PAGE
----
A bathroom design is an exciting prospect, giving you the chance to completely transform the space that you and your family use every single day, or even to just iron out some problems that have always bothered you. However, a bathroom design project is a big task and needs a fair amount of preparation before you start taking things apart. Furthermore, even without the unexpected occurring, such as discovering rotten floorboards, and dodgy pipework, the work can take a while. Some preparation is needed before you begin, so you’re as clued up as possible about the process and have the time to sort out some alternate ways of keeping clean while your bathroom transforms.
Know your budget
Before you begin to make grand plans for your future bathroom, make sure you’ve worked out exactly how much you can realistically afford to spend. Once you’ve totted up all the costs for the different things you’re expecting to pay for there should hopefully be some left over as a contingency. Don’t aim to spend your entire budget on the renovation and instead, aim to spend below it. Setting your goals slightly under budget means you have some extra finances to cover any expected costs that may arise during the bathroom design.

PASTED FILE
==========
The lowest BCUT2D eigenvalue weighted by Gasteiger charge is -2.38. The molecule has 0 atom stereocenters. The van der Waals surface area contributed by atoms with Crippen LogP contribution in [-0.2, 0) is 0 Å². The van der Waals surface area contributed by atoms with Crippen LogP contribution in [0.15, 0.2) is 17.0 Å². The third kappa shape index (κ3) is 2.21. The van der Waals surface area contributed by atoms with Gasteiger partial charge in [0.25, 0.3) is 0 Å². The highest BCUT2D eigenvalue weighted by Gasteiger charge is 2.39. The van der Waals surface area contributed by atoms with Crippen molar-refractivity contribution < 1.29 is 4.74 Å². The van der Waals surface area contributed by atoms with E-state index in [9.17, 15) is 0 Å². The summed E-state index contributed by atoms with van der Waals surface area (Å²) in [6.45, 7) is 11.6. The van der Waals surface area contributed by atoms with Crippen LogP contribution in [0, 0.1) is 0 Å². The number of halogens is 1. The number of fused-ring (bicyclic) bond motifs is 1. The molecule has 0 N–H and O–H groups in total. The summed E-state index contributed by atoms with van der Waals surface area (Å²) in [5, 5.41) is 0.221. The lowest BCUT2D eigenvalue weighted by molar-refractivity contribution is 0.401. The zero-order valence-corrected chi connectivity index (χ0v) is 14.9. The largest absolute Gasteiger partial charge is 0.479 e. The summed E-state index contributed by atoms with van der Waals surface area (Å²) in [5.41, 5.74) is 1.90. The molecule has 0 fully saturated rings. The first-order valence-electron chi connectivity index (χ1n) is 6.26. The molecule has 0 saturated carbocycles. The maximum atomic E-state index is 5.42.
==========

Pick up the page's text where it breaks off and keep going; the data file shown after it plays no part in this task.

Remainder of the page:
Once you’ve worked out exactly what it is you’ll be having done to your bathroom you can begin to work out a timeframe for the redesign. This should start with the ordering of the necessary fittings, and end with the first clean you give your bathroom before use. Your contractor should be able to tell you how long the process is going to be when you agree on costs, which will give you the opportunity to sort out alternative bathroom arrangements during this period.
What order does everything go in?
As with cleaning, beginning with the top first and making your way down to the floor is the best way to ensure you have a stress-free bathroom redesign with no need to re-do any previous work. After your bathroom is stripped of the old equipment and its floor and wall coverings, the next step is the first-fix pipe work (the water supply, waste and heating pipes) and any building work required to reshape the room and to level the floor and walls. After this initial phase of work and depending on your specific design ideally your ceiling should be the first thing you complete, working your way down and out of the room with the floor coverings being the last job. Make sure you have a schedule agreed with the bathroom fitter of when certain tasks should be taking place, to ensure you’re doing things in the right order, and so you can ensure the process isn’t falling behind schedule or holding the fitter up.
When planning the actual style of your future bathroom, it’s important to keep in mind that though the look that you wish to achieve is a major factor, so is considering who will be using the bathroom, a consideration that is known as inclusive design. Keeping functionality in mind for all the people that will use your bathroom will ensure you don’t later regret some of the choices you make at this stage of the process.